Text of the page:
Am I good enough to be loved?
Am I good enough to fit into that social circle?
Am I good enough to be accepted?
Am I good enough to be respected?
Am I good enough to complete that project or reach that goal?
Am I good enough to seal that huge deal at work?
Am I good enough to be valued by others?

The list could go on and on. What makes us question our own value? Have we been told by someone that we’re not valuable? Has it been demonstrated by another person’s actions toward us that we are not up to snuff? Have others made us feel that somehow we’ll never measure up to the perfection they expect? Or has it been communicated to us somehow that others don’t see us as able enough, talented enough, or intelligent enough to obtain a certain goal?

I daresay most of us have had such an experience in our lives. Sometimes we experience this type of criticism or rejection by well-meaning people in our families, friendships, social or professional circles. The trick is not believing the naysayers. Constructive criticism is one thing. It is usually given in such a way as to build up the person. It should be given with care and in a way that will help the person see where they can tweak or improve in a certain area without tearing them to shreds verbally.

But, if you’ve received harsh criticism or if you’ve been overlooked, berated, undervalued, etc., I’ve got news for you. You ARE good enough! The truth is that God made each of us uniquely special. We don’t all have the same set of talents and abilities, but, there is greatness in each of us!  There is something each of us are wired to do and to do well. Don’t undervalue your unique gifts.  Develop them and use them to bless others.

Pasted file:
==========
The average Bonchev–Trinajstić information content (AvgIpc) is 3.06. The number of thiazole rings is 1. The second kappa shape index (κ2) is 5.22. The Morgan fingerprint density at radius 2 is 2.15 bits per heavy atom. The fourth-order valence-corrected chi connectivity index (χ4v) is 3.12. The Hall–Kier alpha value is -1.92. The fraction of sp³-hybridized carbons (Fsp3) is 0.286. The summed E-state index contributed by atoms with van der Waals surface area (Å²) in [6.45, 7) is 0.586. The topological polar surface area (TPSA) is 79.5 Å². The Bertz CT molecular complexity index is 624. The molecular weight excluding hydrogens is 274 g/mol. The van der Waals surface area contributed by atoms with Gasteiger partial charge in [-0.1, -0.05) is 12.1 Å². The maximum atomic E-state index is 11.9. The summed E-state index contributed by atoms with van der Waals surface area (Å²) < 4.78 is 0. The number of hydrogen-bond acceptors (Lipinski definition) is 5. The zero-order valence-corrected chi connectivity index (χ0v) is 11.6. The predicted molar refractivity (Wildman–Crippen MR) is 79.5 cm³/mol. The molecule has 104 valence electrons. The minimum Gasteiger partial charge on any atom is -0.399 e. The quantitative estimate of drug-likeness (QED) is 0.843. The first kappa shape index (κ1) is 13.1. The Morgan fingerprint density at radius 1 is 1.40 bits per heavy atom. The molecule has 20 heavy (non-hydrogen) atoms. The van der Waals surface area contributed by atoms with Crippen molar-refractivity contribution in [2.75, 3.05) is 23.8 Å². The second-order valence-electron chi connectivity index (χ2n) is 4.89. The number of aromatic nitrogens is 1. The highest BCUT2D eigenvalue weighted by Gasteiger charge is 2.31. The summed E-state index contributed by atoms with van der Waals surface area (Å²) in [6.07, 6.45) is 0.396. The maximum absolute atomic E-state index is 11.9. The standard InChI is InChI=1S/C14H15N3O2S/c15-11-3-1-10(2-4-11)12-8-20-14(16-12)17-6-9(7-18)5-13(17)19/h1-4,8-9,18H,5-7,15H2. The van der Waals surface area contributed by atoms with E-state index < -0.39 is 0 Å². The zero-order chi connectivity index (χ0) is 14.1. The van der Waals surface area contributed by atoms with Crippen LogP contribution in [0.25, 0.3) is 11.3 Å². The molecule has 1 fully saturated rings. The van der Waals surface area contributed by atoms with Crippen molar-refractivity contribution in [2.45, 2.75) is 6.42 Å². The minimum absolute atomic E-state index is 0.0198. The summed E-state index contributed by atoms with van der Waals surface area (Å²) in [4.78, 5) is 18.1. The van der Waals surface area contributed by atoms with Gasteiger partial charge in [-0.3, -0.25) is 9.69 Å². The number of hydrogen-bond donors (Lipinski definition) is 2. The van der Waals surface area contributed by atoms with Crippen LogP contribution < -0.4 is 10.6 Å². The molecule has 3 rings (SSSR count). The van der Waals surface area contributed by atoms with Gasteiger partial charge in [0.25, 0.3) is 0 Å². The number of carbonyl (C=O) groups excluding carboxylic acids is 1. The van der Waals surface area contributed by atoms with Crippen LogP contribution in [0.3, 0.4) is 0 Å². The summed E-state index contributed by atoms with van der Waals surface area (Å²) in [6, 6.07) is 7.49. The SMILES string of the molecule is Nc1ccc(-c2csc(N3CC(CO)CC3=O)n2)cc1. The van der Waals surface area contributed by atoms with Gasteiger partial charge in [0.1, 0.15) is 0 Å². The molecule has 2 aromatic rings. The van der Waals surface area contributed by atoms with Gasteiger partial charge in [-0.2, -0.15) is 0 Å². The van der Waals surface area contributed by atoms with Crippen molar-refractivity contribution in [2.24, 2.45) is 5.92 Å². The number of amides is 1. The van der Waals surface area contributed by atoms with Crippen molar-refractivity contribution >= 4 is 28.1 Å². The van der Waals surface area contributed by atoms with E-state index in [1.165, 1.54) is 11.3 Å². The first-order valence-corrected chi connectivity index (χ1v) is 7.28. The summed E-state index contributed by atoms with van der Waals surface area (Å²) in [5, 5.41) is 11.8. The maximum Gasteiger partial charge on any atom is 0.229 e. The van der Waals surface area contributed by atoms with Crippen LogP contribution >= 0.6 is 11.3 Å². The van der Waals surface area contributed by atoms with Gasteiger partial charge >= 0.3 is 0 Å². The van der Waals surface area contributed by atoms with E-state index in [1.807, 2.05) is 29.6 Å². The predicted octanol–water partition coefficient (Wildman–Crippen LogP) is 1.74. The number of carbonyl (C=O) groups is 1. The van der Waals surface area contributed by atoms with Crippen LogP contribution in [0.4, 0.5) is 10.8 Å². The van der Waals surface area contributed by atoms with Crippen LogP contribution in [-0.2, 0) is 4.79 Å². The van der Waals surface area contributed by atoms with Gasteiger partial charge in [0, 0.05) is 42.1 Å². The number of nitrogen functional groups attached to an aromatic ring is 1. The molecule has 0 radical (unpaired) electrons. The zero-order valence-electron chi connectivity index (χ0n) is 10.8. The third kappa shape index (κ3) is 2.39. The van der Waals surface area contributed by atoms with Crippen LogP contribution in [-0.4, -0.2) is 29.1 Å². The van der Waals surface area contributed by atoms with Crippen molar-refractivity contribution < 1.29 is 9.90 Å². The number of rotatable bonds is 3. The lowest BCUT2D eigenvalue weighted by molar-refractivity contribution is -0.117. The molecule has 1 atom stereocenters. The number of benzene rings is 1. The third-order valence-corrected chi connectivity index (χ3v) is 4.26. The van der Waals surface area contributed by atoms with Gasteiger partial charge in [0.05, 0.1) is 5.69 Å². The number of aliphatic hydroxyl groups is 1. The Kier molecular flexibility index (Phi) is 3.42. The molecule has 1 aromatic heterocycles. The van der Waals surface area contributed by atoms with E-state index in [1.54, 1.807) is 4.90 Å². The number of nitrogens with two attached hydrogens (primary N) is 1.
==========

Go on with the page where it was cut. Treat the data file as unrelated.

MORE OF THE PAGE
As you move forward to develop your gifts and talents, you may experience instances or periods of failure.  But, remember this –  failure at a task or a goal does NOT equal your failure as a person.  Your “who” is not determined by your “do”.  Some things you will have to continuously practice at to hone your skills in a certain area. Other things you will try and then realize that particular thing may not be for you. But the important thing is that you TRIED. You didn’t hold back. There will be no regrets because you attempted it. John Maxwell (author) has written a whole series of books, CD’s called “Fail Forward”. Even if you fail at something, if you learn from it, you’ve not failed at all. You’ve gained more valuable knowledge with which to move forward and tackle the next goal.